Sinfonia de Carnaval / Millycent / Dsilton (A)
Sinfonia de Carnaval
Anna Lang: cello, piano
Alois Eberl: trombone, accordeon, voice
Milly Groz: piano, voice
Georg Vogel: clavitones
David Dornig: 31 tone guitar
Valentin Duit: drums
Sinfonia De Carnaval is inspired by the expressive tonal discours of Jazz using different elements of Classical music, Rock and Funk. Sinfonia De Carnaval create a sonic universe out of the whole soundspectrum of their instruments, which is sometimes also mixed with electronic sounds. In their compositions the inner souls of hideous, beautiful, haunting, eerie, noisy, tender, loving, grumbling, dangerous, raging, good, bad, enchanting, wild or tragic figures are ignited.
MILLYCENT is about to shoot up into the sky of funkyversum. She decided over night to become the Queen of Mumble-Rap. Asked why she'll answer: "Cauz I'm dancing on the inside. Beat & Mumble are my volcanos lava!"
This Solo-Project combines bits of old disco hits with new lyrics, rearranged beats and unexpected harmonies. Milly Grozs' improvisation on the common grounds of evergreens drift into comedy, the absurd or free tonality. Her joy in combining free improvisation, jazz and disco pop, matcho lyrics of the 60s and feminist positions, hip hop, swing and weird sounds makes the Millycent-concerts an experience for very mixed Audiences. (Benny Omerzell)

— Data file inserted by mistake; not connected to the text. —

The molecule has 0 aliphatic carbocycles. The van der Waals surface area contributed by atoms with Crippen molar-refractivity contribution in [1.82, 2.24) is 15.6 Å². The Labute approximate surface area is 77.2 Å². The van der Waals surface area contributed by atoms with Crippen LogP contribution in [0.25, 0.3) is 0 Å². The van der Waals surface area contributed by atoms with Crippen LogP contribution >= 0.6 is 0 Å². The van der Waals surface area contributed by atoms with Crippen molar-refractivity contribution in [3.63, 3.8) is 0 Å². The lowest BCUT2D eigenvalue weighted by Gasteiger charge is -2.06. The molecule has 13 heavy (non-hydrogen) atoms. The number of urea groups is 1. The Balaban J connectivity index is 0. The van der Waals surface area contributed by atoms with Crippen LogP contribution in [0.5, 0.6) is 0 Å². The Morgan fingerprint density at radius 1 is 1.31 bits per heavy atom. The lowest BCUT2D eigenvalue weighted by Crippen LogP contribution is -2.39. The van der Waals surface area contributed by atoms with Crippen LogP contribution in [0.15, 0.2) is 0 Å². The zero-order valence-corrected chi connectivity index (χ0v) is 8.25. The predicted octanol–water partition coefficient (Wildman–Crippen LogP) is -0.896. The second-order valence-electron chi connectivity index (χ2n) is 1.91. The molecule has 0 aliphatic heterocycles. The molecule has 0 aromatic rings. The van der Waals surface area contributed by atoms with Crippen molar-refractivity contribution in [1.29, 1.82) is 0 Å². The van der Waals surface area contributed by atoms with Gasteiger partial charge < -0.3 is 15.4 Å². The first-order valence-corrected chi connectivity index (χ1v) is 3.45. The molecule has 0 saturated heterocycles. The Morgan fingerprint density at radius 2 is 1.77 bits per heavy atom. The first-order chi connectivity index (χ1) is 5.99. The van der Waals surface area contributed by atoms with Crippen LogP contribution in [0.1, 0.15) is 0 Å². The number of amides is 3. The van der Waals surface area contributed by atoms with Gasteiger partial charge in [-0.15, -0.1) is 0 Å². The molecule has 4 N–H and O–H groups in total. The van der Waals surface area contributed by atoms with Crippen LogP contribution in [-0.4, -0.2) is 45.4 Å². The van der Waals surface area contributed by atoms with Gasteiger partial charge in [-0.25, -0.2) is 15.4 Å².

The music of Dsilton consists of energetic arrangements in microtonal tunings with modulating rhythms. At Dsiltons current program, cycles of Georg Vogel & David Dornig are interlocked. Concerning the techniques of composition and the frames for improvisation all pieces share together complex grooves and the extended tonality of 31-tone tuning. The repertoire shows a range from enharmonically entangled improvisation forms, 31-tone serial compositions to arrangements of processed field recordings. This enharmonic microtonal journey is played on special instruments: newly built 31 tone keyboards called Claviton, drumset and a new eight string electric guitar with 31 frets per octave.